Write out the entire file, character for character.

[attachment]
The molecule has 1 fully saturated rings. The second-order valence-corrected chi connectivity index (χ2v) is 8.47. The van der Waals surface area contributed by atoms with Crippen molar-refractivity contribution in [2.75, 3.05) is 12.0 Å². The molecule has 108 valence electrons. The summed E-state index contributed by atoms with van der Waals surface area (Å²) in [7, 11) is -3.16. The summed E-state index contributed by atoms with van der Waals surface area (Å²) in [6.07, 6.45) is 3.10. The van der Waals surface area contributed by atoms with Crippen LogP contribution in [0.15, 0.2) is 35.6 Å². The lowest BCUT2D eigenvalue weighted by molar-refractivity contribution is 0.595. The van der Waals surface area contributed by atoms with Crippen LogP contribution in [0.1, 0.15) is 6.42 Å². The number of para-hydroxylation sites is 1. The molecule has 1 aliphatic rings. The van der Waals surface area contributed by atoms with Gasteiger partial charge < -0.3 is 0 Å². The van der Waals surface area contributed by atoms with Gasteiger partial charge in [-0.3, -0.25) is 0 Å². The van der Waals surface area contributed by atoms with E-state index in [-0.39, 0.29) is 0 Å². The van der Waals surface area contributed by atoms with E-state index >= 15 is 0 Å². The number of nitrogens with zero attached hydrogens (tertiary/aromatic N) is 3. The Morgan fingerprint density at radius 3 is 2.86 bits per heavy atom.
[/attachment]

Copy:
The molecule has 1 fully saturated rings. The second-order valence-corrected chi connectivity index (χ2v) is 8.47. The van der Waals surface area contributed by atoms with Crippen molar-refractivity contribution in [2.75, 3.05) is 12.0 Å². The molecule has 108 valence electrons. The summed E-state index contributed by atoms with van der Waals surface area (Å²) in [7, 11) is -3.16. The summed E-state index contributed by atoms with van der Waals surface area (Å²) in [6.07, 6.45) is 3.10. The van der Waals surface area contributed by atoms with Crippen LogP contribution in [0.15, 0.2) is 35.6 Å². The lowest BCUT2D eigenvalue weighted by molar-refractivity contribution is 0.595. The van der Waals surface area contributed by atoms with Crippen LogP contribution in [0.1, 0.15) is 6.42 Å². The number of para-hydroxylation sites is 1. The molecule has 1 aliphatic rings. The van der Waals surface area contributed by atoms with Gasteiger partial charge < -0.3 is 0 Å². The van der Waals surface area contributed by atoms with Gasteiger partial charge in [-0.3, -0.25) is 0 Å². The van der Waals surface area contributed by atoms with E-state index in [-0.39, 0.29) is 0 Å². The van der Waals surface area contributed by atoms with E-state index >= 15 is 0 Å². The number of nitrogens with zero attached hydrogens (tertiary/aromatic N) is 3. The Morgan fingerprint density at radius 3 is 2.86 bits per heavy atom.